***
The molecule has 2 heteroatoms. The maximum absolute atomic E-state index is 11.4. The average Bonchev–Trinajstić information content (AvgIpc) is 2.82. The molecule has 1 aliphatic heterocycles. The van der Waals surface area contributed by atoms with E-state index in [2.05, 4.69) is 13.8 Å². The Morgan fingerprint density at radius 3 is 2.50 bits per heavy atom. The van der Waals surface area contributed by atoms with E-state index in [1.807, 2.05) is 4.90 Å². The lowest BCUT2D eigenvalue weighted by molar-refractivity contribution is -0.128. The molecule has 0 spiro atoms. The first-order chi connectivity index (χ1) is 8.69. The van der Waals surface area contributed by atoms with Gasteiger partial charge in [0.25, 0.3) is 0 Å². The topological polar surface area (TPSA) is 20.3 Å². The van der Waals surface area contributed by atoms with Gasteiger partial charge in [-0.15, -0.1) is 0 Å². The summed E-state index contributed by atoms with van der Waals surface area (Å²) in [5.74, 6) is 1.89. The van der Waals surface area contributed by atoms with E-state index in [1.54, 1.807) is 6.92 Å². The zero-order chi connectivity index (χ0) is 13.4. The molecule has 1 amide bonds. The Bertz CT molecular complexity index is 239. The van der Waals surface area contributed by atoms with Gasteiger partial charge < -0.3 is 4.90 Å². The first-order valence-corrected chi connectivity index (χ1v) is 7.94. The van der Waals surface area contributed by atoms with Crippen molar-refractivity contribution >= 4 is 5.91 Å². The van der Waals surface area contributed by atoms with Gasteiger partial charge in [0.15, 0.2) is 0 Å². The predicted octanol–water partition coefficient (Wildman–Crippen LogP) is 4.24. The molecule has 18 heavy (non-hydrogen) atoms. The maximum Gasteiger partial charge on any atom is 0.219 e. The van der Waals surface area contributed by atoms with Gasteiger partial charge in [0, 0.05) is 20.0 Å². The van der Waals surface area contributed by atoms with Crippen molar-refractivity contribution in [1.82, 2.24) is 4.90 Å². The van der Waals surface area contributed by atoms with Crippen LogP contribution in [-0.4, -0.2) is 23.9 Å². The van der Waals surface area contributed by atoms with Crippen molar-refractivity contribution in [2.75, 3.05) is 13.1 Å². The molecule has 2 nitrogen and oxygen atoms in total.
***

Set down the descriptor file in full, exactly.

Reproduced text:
The molecule has 2 heteroatoms. The maximum absolute atomic E-state index is 11.4. The average Bonchev–Trinajstić information content (AvgIpc) is 2.82. The molecule has 1 aliphatic heterocycles. The van der Waals surface area contributed by atoms with E-state index in [2.05, 4.69) is 13.8 Å². The Morgan fingerprint density at radius 3 is 2.50 bits per heavy atom. The van der Waals surface area contributed by atoms with E-state index in [1.807, 2.05) is 4.90 Å². The lowest BCUT2D eigenvalue weighted by molar-refractivity contribution is -0.128. The molecule has 0 spiro atoms. The first-order chi connectivity index (χ1) is 8.69. The van der Waals surface area contributed by atoms with Gasteiger partial charge in [0.25, 0.3) is 0 Å². The topological polar surface area (TPSA) is 20.3 Å². The van der Waals surface area contributed by atoms with Gasteiger partial charge in [-0.15, -0.1) is 0 Å². The summed E-state index contributed by atoms with van der Waals surface area (Å²) in [5.74, 6) is 1.89. The van der Waals surface area contributed by atoms with E-state index in [1.54, 1.807) is 6.92 Å². The zero-order chi connectivity index (χ0) is 13.4. The molecule has 1 amide bonds. The Bertz CT molecular complexity index is 239. The van der Waals surface area contributed by atoms with Gasteiger partial charge < -0.3 is 4.90 Å². The first-order valence-corrected chi connectivity index (χ1v) is 7.94. The van der Waals surface area contributed by atoms with Crippen molar-refractivity contribution >= 4 is 5.91 Å². The van der Waals surface area contributed by atoms with Gasteiger partial charge in [0.15, 0.2) is 0 Å². The predicted octanol–water partition coefficient (Wildman–Crippen LogP) is 4.24. The molecule has 18 heavy (non-hydrogen) atoms. The maximum Gasteiger partial charge on any atom is 0.219 e. The van der Waals surface area contributed by atoms with Gasteiger partial charge in [0, 0.05) is 20.0 Å². The van der Waals surface area contributed by atoms with Crippen molar-refractivity contribution in [1.82, 2.24) is 4.90 Å². The van der Waals surface area contributed by atoms with Crippen LogP contribution in [-0.4, -0.2) is 23.9 Å². The van der Waals surface area contributed by atoms with Crippen molar-refractivity contribution in [2.75, 3.05) is 13.1 Å². The molecule has 2 nitrogen and oxygen atoms in total.